Springdale Mason Pediatrics

Neck Pain - Muscle Strain

Definition

  • Pain or discomfort in the back, side or front of the neck
  • Stiff neck (limited range of motion) is also common
  • Includes minor muscle strain from neck overuse

Call or Return If

  • Neck pain becomes severe
  • Pain starts to shoot into the arms, upper back or legs
  • Unexplained neck pain persists over 3 days
  • Pain lasts more than 2 weeks
  • You think your child needs to be seen
  • Your child becomes worse

About This Topic

Causes

  • In teens, new neck pain is mostly from strained neck muscles (muscle overuse).
  • The most common modern cause is working with the head down in a flexed position. Such head tilting occurs with texting or looking at smart devices.
  • Other triggers are sleeping in an awkward position or fixing something on the ceiling. Reading in bed or working on a computer for hours can also be causes.
  • At all ages, it can be from a swollen lymph node. That can cause spasm of the neck muscle it lies against.
  • Pain in the front of the neck often is from a sore throat. It can also be from a swollen lymph node.

Symptoms of Strained Neck Muscles

  • The head is often cocked to one side
  • Can't bend the head backward or put the chin to each shoulder. Usually bending it forward is not limited.
  • The neck muscles are often sore to the touch

Pain Scale

  • Mild: Your child feels pain and tells you about it. But, the pain does not keep your child from any normal activities. School, play and sleep are not changed.
  • Moderate: The pain keeps your child from doing some normal activities. It may wake him or her up from sleep.
  • Severe: The pain is very bad. It keeps your child from doing all normal activities.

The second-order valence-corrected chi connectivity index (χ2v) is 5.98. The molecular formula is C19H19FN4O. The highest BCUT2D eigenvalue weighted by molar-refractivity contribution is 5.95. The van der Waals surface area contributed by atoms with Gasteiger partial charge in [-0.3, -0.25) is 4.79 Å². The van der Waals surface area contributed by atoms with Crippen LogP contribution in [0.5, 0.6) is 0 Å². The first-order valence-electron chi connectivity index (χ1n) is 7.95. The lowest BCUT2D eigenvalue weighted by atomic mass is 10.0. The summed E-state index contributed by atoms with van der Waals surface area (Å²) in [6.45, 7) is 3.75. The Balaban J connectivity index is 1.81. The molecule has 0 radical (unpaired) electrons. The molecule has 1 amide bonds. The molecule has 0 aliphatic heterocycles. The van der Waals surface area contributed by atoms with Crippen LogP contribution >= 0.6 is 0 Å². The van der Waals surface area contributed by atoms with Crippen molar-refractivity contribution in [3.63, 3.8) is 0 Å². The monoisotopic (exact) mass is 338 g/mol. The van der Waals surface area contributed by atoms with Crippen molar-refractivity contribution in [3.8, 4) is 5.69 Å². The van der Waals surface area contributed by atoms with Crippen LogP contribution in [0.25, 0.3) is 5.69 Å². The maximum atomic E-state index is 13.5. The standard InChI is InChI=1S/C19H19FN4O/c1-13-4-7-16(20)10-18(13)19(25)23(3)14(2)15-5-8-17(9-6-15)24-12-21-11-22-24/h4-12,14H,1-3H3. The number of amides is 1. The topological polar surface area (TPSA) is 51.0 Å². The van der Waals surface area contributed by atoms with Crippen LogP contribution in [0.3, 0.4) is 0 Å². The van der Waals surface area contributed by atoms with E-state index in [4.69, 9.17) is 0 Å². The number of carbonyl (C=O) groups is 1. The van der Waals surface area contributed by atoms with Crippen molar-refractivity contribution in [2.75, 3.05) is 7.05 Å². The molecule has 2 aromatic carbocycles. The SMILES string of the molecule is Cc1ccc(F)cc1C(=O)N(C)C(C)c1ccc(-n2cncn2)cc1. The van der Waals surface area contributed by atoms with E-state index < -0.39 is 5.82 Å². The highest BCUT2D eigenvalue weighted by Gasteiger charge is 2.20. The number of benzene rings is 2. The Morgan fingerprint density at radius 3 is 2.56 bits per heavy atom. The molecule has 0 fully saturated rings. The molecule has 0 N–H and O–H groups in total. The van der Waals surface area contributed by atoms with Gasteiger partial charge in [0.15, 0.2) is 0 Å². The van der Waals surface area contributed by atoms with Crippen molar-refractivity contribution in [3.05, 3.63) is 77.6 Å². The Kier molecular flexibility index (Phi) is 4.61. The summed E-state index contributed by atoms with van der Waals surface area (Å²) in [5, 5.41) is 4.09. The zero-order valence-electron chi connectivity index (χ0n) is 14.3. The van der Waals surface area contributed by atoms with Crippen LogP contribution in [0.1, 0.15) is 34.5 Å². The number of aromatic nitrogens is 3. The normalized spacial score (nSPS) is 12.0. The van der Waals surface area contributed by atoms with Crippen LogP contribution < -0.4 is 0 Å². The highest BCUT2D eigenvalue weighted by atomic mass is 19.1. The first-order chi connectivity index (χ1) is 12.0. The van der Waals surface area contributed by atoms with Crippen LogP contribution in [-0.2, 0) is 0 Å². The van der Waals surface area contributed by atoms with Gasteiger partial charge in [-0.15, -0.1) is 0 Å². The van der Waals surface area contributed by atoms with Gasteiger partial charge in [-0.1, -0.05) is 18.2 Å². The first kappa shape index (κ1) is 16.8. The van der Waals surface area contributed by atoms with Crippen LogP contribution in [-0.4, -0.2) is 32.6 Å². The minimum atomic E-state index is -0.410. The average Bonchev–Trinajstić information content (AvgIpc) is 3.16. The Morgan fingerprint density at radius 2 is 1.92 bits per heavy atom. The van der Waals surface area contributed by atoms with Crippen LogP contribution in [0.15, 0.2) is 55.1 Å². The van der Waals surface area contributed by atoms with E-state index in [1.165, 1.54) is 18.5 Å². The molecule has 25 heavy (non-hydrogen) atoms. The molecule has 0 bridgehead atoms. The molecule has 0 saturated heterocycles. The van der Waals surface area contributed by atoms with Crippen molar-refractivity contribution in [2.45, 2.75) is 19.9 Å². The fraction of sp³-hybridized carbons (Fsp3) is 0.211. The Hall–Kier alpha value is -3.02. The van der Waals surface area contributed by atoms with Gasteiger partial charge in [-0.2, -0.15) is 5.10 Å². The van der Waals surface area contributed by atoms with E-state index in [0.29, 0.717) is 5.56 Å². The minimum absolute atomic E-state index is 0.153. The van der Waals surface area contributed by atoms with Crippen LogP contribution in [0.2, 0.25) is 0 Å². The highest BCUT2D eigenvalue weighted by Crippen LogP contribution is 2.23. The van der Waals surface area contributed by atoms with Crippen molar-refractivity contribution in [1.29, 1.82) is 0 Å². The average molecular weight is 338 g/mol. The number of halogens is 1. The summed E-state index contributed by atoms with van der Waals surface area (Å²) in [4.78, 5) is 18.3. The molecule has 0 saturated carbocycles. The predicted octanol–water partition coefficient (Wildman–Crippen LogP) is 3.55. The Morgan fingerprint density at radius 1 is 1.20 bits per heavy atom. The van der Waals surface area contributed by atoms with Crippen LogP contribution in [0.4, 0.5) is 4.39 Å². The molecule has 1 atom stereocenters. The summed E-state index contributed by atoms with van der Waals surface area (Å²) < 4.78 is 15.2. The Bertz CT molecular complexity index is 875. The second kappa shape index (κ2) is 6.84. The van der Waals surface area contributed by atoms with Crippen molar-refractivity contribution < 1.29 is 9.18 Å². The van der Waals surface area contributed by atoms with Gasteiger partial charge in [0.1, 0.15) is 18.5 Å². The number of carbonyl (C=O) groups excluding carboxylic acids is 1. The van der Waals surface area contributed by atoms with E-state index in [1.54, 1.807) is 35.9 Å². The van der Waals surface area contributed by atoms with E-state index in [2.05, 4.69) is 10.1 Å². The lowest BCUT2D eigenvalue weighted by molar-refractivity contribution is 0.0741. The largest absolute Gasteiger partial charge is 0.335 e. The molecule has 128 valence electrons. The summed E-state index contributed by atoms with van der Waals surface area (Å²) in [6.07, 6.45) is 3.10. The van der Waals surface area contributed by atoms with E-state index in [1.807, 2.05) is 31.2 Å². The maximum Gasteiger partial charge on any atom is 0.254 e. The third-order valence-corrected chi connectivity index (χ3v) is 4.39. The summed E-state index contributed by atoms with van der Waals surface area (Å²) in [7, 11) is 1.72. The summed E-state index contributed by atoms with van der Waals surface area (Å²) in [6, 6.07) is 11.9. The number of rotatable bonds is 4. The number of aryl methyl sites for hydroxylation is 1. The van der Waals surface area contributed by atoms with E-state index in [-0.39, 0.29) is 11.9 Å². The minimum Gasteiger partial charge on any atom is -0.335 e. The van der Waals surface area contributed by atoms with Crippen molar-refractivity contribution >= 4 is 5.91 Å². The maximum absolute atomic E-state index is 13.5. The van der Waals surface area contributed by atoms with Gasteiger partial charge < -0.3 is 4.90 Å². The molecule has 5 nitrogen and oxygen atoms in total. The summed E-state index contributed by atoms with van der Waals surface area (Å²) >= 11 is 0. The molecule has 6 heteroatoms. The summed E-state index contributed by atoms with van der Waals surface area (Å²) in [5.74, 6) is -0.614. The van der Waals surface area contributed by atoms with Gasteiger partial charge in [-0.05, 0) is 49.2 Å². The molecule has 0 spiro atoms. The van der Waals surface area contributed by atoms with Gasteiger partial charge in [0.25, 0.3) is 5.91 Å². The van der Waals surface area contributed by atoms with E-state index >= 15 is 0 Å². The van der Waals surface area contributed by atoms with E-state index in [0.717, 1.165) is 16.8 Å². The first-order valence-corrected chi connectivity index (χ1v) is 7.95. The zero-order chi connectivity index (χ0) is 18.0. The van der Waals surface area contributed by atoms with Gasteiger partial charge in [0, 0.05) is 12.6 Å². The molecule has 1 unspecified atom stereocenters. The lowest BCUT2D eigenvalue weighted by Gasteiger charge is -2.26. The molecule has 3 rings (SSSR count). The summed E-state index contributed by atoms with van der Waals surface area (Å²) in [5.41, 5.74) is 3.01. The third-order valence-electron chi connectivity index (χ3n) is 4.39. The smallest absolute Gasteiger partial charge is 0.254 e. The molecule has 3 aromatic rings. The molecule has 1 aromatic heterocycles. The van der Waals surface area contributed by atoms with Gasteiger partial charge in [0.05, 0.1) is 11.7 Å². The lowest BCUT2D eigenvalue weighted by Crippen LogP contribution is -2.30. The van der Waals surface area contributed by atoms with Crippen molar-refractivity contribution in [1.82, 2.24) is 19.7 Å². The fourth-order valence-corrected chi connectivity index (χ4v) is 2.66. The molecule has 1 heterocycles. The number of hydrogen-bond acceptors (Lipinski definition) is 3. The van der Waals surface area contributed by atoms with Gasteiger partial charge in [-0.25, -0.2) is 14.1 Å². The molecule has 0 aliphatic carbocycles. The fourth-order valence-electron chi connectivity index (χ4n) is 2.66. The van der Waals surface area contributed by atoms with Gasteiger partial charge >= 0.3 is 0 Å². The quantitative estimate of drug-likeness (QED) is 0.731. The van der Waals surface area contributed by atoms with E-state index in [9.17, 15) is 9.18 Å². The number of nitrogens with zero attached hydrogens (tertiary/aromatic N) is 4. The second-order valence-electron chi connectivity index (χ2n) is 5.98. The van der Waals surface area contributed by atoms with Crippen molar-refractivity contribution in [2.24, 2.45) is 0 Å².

After Care Advice

Overview:
  • Most new neck pain is from stretching and turning the neck muscles too much.
  • This causes strained muscles (also called muscle overuse).
  • Long periods of looking down is the most common cause of unexplained neck pain in back. Seen mainly with texting or using other mobile devices.
  • Looking up or to the side for too long is also a common trigger.
  • Here is some care advice that should help.
Pain Medicine:
  • To help with the pain, give acetaminophen (such as Tylenol) or ibuprofen. Use as needed.
Cold Pack:
  • During the first 2 days, use a cold pack. You can also use ice wrapped in a wet cloth.
  • Put it on the sore muscles for 20 minutes.
  • Repeat 4 times on the first day, then as needed.
  • Reason: Reduces pain and any spasm.
  • Caution: Avoid frostbite.
Heat Pack:
  • If pain lasts over 2 days, put heat on the sore muscles.
  • Use a heat pack, heating pad or warm wet washcloth.
  • Do this for 10 minutes, then as needed.
  • Caution: Avoid burns.
Sleep:
  • Sleep on the back or side, not the stomach. Sleeping face down puts the most stress on the neck muscles.
  • Sleeping with a neck collar helps some people.
  • Use a foam neck collar (from a drug store). If don't have one, wrap a small towel around the neck.
  • Reason: Keep the head from moving too much during sleep.
  • Do this for a few nights.
Stretching Exercises:
  • Protect the neck for 48 hours.
  • Then start a gentle stretching program.
  • Improve the tone of the neck muscles. Do 2 or 3 minutes per day of gentle neck stretches.
  • Touch the chin to each shoulder. Hold for 10 seconds.
  • Touch the ear to each shoulder. Hold for 10 seconds.
  • Move the head forward and backward.
  • Don't apply any resistance during these stretching exercises.
Prevention of Strained Neck Muscles:
  • Avoid triggers that overstress the neck muscles. Common triggers are listed below:
  • Keeping the neck turned or bent for a long period of time. The most common cause is bending forward to text or look at a mobile device. Another example is painting a ceiling.
  • The neck likes to keep the head in a neutral position because it is heavy (12 pounds or 5.4 kg).
  • Carrying heavy objects on the head
  • Carrying heavy objects with one arm (instead of both arms)
  • Standing on the head
What to Expect:
  • New neck pain without a reason most often goes away in a few days.
  • Neck pain from muscle overuse (strained neck muscles) goes away in 1 to 2 weeks.

Author: Barton Schmitt MD, FAAP
Copyright 2000-2020 Schmitt Pediatric Guidelines LLC
Disclaimer: This health information is for educational purposes only. You the reader assume full responsibility for how you choose to use it.
Article 2666